This year, we received a very large government grant for the further development of our scientific facility. For example, the lab will acquire equipment that can track a person's movements, making it possible not only to stimulate the brain but also to observe the effects of stimulation on very subtle aspects of movement. This is especially important for patients with movement disorders as a result of stroke or for experiments on social communication.
— Is the TMS lab open to others and your colleagues from other universities?
— Of course. As part of the grant, we plan to launch various large projects, including joint projects with colleagues from other universities such as St. Petersburg State University. We will try over the next two years to transform into a centre that is truly open to colleagues from all over Russia who would be able to come and conduct experiments. This is a separate task — to make it easier for others to access our equipment.
— Do you plan to collaborate with medical centres?
— Yes, we plan to develop into new areas and have opened a second lab for transcranial magnetic brain stimulation for this purpose. A Nexstim brain stimulation system has been installed in the lab. When you enter, you see special mounts for holding and supporting partially paralysed arms that make it possible to study people with motor disorders. And we are already working to establish partnerships with medical institutions.
— What other new and exciting things can the Institute of Cognitive Neurosciences do as a result of its move into new premises?
— It's funny, but we have another interesting area of development: we are gradually taking over the HSE basements. Basements are generally used for storing things such as documents, but university researchers around the world use them as the ideal place for conducting experiments because they are quiet and usually have less electrical wiring that creates magnetic and electrical interference. At Krivokolenny Lane, we have already equipped a room in the basement for conducting experiments, and we are planning to equip another one on the campus on Basmannaya Street.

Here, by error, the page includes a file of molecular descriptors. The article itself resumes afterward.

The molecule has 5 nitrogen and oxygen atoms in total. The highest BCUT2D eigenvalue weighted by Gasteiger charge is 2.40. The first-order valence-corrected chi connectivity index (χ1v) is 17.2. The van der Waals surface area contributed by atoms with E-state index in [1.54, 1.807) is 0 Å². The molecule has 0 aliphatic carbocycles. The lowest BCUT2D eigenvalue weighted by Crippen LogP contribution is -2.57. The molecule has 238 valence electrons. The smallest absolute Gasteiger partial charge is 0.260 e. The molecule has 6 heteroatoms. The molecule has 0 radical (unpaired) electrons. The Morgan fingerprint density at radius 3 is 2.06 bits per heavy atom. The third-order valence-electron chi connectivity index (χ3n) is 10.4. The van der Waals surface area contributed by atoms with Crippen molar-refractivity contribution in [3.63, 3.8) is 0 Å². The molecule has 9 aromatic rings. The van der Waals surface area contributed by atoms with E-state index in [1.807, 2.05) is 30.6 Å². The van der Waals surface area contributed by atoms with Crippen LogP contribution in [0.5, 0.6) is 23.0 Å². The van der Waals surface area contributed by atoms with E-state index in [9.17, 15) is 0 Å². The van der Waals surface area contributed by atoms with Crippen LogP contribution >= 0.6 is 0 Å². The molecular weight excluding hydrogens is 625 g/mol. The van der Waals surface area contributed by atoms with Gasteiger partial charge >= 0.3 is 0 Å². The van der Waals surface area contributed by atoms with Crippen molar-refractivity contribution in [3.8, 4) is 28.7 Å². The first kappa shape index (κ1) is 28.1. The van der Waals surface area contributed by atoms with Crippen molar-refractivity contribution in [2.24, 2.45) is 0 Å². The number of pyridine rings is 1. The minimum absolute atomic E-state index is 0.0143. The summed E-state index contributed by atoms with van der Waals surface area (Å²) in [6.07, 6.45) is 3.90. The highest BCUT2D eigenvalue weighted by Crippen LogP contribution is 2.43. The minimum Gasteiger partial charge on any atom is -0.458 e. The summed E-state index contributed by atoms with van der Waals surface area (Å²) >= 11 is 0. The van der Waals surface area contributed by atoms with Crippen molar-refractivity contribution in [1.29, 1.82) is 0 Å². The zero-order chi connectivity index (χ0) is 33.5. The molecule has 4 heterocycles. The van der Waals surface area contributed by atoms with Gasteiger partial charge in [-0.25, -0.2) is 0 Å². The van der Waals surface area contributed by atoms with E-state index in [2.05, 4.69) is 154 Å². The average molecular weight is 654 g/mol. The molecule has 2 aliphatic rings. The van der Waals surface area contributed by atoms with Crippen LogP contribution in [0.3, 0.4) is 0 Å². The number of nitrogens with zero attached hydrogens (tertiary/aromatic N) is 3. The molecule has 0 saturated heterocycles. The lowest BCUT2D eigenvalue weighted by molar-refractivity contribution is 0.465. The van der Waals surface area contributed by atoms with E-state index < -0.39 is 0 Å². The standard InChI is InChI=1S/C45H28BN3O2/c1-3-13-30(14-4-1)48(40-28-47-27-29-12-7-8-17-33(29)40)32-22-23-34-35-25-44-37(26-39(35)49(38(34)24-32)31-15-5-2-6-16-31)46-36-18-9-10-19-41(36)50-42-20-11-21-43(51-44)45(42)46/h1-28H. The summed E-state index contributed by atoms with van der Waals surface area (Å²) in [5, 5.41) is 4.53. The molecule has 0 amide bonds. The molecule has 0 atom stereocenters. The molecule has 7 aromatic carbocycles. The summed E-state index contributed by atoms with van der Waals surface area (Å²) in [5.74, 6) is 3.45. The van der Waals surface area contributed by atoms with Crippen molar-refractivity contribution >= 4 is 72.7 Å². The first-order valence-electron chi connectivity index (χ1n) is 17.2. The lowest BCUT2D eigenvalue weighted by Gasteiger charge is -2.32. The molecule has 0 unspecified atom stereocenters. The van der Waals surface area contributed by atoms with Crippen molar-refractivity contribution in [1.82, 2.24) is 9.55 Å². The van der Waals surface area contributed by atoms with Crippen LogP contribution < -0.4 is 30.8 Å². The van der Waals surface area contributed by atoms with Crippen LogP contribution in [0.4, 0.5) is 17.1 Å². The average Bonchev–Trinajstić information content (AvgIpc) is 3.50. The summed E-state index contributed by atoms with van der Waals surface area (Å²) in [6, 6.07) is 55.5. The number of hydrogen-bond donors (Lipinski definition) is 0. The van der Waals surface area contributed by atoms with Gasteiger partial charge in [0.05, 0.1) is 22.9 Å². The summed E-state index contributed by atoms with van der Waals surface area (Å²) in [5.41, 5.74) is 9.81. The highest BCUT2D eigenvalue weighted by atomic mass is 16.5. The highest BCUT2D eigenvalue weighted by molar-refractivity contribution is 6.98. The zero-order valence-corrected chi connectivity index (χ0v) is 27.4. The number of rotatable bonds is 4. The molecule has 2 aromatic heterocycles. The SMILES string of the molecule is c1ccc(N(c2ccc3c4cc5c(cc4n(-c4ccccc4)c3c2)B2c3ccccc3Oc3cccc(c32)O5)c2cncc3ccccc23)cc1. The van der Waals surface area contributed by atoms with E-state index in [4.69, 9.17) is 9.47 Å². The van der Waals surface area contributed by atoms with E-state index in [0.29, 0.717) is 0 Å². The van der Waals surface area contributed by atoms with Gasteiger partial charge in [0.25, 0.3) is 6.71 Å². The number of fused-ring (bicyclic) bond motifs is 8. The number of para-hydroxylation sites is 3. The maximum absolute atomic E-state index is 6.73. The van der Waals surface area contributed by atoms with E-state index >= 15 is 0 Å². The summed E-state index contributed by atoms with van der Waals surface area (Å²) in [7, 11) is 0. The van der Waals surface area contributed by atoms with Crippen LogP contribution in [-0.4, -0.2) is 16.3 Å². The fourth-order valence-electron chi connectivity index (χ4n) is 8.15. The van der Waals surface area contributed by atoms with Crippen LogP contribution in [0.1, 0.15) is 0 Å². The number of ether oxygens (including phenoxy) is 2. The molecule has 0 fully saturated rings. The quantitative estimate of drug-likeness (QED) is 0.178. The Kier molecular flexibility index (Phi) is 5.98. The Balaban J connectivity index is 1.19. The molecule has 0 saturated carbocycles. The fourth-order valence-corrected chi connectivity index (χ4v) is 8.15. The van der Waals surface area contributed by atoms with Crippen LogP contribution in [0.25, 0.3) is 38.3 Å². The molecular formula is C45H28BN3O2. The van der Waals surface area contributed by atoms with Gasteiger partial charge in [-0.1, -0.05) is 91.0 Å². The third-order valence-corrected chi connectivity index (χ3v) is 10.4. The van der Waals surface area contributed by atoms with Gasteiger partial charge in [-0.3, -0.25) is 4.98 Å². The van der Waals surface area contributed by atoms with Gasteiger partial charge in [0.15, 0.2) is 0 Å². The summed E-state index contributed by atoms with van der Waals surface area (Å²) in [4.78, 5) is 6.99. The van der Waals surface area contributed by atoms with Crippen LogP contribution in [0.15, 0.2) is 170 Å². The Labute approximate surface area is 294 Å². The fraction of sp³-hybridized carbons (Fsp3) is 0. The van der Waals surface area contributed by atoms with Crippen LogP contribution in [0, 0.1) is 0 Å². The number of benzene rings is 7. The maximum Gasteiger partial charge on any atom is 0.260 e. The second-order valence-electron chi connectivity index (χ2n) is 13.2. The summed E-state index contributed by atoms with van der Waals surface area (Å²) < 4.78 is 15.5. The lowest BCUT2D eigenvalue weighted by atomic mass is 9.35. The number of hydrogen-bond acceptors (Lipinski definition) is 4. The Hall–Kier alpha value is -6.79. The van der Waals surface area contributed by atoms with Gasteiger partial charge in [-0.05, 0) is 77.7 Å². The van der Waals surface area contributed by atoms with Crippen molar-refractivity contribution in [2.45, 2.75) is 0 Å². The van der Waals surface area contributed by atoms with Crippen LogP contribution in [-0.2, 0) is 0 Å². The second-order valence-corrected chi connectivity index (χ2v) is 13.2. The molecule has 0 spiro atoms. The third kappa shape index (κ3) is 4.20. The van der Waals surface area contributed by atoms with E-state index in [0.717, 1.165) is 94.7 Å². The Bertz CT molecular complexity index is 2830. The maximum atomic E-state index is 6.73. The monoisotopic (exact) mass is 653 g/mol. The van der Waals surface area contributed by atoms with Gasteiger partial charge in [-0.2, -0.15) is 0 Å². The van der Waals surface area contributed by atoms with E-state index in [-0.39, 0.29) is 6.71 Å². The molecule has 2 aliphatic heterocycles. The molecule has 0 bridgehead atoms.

— Please describe in more detail which experiments you are conducting or planning to carry out in such converted basements. What equipment is already there?
— To begin with, part of our institute from HSE is included in the so-called World-Class Research Centres (WCRC) programme. This is a huge national project to create world-class centres for studying social processes. This is helping us to further expand our technology base. For example, we recently acquired an interesting new device for fNIRS (functional near-infrared spectroscopy). To some extent, this is a portable version of an MRI scanner — that, unfortunately, we don’t have yet. It uses a laser that passes through the subject’s brain and registers changes in blood flow to various parts, showing their current activity. Unlike the bulky MRI scanner, the fNIRS resembles a hat with multiple sensors that is placed on the subject’s head.
Now we are launching a project with INSEAD in Paris that will use this device. The project involves consumer research: how people choose products, why they sometimes choose healthy food and sometimes not, and which areas of the brain are activated.
We are also focused on developing in another interesting area — working with our partnering physicists to create new types of sensors for studying the brain that have unique properties and sensitivity. And basements are especially well-suited for this as well! Recording the magnetic component of brain activity usually requires very complex experimental conditions that are insulated from external influences.
Our goal is to create sensors that can capture the magnetic component of brain activity under more ordinary, less demanding conditions so that we won't need to build expensive rooms that are insulated from magnetic waves. That is, the technology should become accessible to everyone. These sensors will have unique properties, even compared to their Western counterparts.
In the future, we would like to create the first device for analysing the magnetic component of brain activity. This is an important area of our work. We hope that our centre will also become a testing ground for the development of new technologies, new high-tech devices for scientific work.
— How has the pandemic affected the work of your institute? What is happening now in terms of international cooperation?